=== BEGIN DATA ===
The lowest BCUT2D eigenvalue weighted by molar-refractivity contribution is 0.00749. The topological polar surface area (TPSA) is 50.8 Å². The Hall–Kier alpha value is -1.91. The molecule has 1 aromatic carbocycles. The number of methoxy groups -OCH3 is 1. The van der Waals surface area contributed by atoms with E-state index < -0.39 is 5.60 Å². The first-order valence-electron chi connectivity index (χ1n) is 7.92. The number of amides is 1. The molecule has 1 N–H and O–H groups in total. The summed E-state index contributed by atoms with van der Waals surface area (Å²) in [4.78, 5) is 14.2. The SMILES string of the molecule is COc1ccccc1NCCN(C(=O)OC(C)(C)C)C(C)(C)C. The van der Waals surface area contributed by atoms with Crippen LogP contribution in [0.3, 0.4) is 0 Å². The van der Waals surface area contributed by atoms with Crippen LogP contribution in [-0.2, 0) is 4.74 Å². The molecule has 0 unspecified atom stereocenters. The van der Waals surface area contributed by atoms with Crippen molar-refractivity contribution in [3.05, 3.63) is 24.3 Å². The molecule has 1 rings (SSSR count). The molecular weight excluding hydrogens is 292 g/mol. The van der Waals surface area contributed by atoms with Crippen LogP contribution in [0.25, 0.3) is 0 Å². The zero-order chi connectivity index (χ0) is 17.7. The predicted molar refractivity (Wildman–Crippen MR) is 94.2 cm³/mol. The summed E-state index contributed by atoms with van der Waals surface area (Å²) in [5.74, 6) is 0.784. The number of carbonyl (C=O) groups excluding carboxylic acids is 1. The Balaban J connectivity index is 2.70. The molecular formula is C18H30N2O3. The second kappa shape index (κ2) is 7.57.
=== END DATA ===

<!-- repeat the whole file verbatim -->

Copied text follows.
The lowest BCUT2D eigenvalue weighted by molar-refractivity contribution is 0.00749. The topological polar surface area (TPSA) is 50.8 Å². The Hall–Kier alpha value is -1.91. The molecule has 1 aromatic carbocycles. The number of methoxy groups -OCH3 is 1. The van der Waals surface area contributed by atoms with E-state index < -0.39 is 5.60 Å². The first-order valence-electron chi connectivity index (χ1n) is 7.92. The number of amides is 1. The molecule has 1 N–H and O–H groups in total. The summed E-state index contributed by atoms with van der Waals surface area (Å²) in [4.78, 5) is 14.2. The SMILES string of the molecule is COc1ccccc1NCCN(C(=O)OC(C)(C)C)C(C)(C)C. The van der Waals surface area contributed by atoms with Crippen LogP contribution in [0.3, 0.4) is 0 Å². The van der Waals surface area contributed by atoms with Crippen LogP contribution in [-0.2, 0) is 4.74 Å². The molecule has 0 unspecified atom stereocenters. The van der Waals surface area contributed by atoms with Crippen molar-refractivity contribution in [3.05, 3.63) is 24.3 Å². The molecule has 1 rings (SSSR count). The molecular weight excluding hydrogens is 292 g/mol. The van der Waals surface area contributed by atoms with Crippen LogP contribution in [0.25, 0.3) is 0 Å². The zero-order chi connectivity index (χ0) is 17.7. The predicted molar refractivity (Wildman–Crippen MR) is 94.2 cm³/mol. The summed E-state index contributed by atoms with van der Waals surface area (Å²) in [5.74, 6) is 0.784. The number of carbonyl (C=O) groups excluding carboxylic acids is 1. The Balaban J connectivity index is 2.70. The molecular formula is C18H30N2O3. The second kappa shape index (κ2) is 7.57.